“Amy is surprising in many ways – she seems fragile but then reveals incredible strength, she is quiet but has deeply perceptive feedback/questions, her softness has a core of real power within,” Vaaz said in an email interview. “She was my assistant director on “The Arabian Nights” while pregnant with her daughter and found a way, and believe me it’s not easy, to return to “In the Heights” as a lead actor while nursing and raising and nurturing her baby. I’m very proud of her.”

Between “Arabian Nights” and “In the Heights”, Solano took a year off to do speech therapy and raise her child. But when the role of Nina came up for “In the Heights,” Solano was hesitant about auditioning. Solano’s biggest concern was if she should be doing the play when she has a child at home to care for.

While her family was supportive of her aspirations, the best advice she received was from her mom and husband.

“My mom actually told me, ‘You don’t stop being who you are just because you’re a mom’,” Solano said. “You can’t forget about who you are. So I’m like, ‘You know what, you’re right.’ So with that they were like, go for this. My husband is like a stage mom for me, which is hysterical because they were like, Go for it, we’ll figure it out.”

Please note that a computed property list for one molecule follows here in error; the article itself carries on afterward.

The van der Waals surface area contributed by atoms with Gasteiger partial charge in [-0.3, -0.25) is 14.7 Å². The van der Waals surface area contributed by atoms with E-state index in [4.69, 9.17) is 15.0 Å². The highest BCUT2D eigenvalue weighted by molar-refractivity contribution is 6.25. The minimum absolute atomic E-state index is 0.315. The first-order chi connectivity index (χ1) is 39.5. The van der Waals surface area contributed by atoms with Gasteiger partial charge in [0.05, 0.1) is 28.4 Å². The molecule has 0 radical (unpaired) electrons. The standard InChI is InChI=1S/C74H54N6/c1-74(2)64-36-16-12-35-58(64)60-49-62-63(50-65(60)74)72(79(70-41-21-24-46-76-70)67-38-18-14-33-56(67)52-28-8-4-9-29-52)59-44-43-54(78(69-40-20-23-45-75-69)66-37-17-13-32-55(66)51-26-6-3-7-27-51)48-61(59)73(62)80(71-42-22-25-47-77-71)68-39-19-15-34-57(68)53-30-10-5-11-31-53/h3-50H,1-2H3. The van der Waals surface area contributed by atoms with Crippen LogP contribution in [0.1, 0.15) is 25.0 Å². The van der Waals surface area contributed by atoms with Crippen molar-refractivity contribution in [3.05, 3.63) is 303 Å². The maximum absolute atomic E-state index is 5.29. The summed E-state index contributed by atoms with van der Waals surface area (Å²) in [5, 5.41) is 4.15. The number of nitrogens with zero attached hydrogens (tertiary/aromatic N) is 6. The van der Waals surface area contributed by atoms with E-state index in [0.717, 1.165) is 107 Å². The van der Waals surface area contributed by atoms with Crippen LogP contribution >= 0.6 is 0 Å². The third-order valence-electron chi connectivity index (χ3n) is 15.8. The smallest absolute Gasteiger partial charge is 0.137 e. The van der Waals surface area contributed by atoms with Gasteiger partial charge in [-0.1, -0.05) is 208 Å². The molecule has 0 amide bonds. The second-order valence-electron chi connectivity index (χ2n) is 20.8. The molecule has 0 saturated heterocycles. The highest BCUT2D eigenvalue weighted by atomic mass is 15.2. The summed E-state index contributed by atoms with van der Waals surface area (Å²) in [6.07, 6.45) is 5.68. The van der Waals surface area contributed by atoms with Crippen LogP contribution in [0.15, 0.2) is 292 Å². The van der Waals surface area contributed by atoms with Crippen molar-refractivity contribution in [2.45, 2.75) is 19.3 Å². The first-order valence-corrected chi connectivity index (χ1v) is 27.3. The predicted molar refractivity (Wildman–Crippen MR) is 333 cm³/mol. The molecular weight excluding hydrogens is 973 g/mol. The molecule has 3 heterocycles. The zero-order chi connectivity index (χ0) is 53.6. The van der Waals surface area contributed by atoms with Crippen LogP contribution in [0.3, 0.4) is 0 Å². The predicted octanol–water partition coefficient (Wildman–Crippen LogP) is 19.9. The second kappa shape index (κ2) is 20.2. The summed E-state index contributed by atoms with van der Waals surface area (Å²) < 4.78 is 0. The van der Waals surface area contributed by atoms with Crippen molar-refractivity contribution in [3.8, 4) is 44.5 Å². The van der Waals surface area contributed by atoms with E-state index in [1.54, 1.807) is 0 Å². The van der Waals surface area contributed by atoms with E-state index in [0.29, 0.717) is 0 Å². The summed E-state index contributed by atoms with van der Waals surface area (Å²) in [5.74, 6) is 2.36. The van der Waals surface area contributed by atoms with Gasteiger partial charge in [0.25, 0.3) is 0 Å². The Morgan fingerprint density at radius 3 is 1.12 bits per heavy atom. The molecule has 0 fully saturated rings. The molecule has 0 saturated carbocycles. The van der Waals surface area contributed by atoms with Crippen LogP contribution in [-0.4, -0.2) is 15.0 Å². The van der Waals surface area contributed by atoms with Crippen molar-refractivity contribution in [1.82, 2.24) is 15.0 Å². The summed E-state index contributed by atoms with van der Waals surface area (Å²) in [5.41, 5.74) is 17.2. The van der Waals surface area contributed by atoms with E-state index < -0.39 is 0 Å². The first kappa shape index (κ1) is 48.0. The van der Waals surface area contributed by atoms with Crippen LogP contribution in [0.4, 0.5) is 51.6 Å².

Although there were times that Solano felt overwhelmingly guilty for leaving her daughter during rehearsals three times a week, she said the support from the cast helped her stay grounded.

“I like had a lot of stuff, a lot of that going on at home I would feel really guilty,” Solano said. “But then when I would come here, I feel like everybody’s so great. Everybody has such a positive attitude about things that it’s like, how was I upset or anything like carrying that from home. So, luckily when I was here, I would have at least those three hours where I could forget everything went on in my personal life and just delve into a whole other world.”

While Solano felt support from the cast, she also returned the sentiment to Brenda Garcia who plays Camila, Nina’s mom in the show.

“Amy is so open and giving as a fellow actor,” Garcia said “I play her mom and to play an authentic relationship, especially in the Latino community, there’s a lot of hugging, physical contact and we talked about that. Would she be comfortable with it? Because some people just aren’t comfortable with the physical contact. So we discussed that and she was just, ‘Whatever you want to do, you know, I’m Latin, I know my family, we hug and kissed or whatever you want to do.’ So it made it organic for me to respond to her as my daughter without any hesitation.”

While there were times Solano struggled during rehearsals, the role was important to her because it is equally rewarding and challenging.

Solano’s performance as Nina marks her return to theater after a year off.

“This is kind of like a welcome back after having my baby, but also a welcome back after losing my voice,” Solano said. “Actually having the confidence to sing, because the last time I was actually in a production to sing was in 2013. Since then, I haven’t been able to really push my voice cause unfortunately I had some improper training and so I lost my voice. So a big part of this journey has been finding quite literally my voice again.”